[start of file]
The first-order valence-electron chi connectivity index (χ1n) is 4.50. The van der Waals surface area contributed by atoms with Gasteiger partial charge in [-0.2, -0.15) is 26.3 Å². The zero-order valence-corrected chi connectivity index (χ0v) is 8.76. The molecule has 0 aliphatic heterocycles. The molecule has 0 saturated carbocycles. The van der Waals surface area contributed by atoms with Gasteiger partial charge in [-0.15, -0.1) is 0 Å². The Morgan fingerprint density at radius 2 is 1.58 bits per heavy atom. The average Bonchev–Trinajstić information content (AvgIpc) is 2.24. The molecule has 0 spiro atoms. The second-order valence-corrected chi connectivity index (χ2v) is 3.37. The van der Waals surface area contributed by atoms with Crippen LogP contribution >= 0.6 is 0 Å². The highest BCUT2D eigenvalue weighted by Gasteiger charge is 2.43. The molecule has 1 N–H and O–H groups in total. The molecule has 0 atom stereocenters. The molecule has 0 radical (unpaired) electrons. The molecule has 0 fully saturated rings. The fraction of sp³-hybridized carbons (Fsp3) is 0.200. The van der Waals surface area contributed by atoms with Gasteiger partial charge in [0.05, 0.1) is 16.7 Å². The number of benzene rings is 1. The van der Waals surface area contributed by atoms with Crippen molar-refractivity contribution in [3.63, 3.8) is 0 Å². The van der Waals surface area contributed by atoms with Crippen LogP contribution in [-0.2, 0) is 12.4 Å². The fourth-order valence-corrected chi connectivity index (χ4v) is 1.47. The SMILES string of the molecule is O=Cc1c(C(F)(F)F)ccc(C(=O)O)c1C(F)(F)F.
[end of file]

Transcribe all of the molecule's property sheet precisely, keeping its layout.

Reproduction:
The first-order valence-electron chi connectivity index (χ1n) is 4.50. The van der Waals surface area contributed by atoms with Gasteiger partial charge in [-0.2, -0.15) is 26.3 Å². The zero-order valence-corrected chi connectivity index (χ0v) is 8.76. The molecule has 0 aliphatic heterocycles. The molecule has 0 saturated carbocycles. The van der Waals surface area contributed by atoms with Gasteiger partial charge in [-0.15, -0.1) is 0 Å². The Morgan fingerprint density at radius 2 is 1.58 bits per heavy atom. The average Bonchev–Trinajstić information content (AvgIpc) is 2.24. The molecule has 0 spiro atoms. The second-order valence-corrected chi connectivity index (χ2v) is 3.37. The van der Waals surface area contributed by atoms with Crippen LogP contribution >= 0.6 is 0 Å². The highest BCUT2D eigenvalue weighted by Gasteiger charge is 2.43. The molecule has 1 N–H and O–H groups in total. The molecule has 0 atom stereocenters. The molecule has 0 radical (unpaired) electrons. The molecule has 0 fully saturated rings. The fraction of sp³-hybridized carbons (Fsp3) is 0.200. The van der Waals surface area contributed by atoms with Gasteiger partial charge in [0.05, 0.1) is 16.7 Å². The number of benzene rings is 1. The van der Waals surface area contributed by atoms with Crippen molar-refractivity contribution in [3.63, 3.8) is 0 Å². The van der Waals surface area contributed by atoms with Crippen LogP contribution in [-0.2, 0) is 12.4 Å². The fourth-order valence-corrected chi connectivity index (χ4v) is 1.47. The SMILES string of the molecule is O=Cc1c(C(F)(F)F)ccc(C(=O)O)c1C(F)(F)F.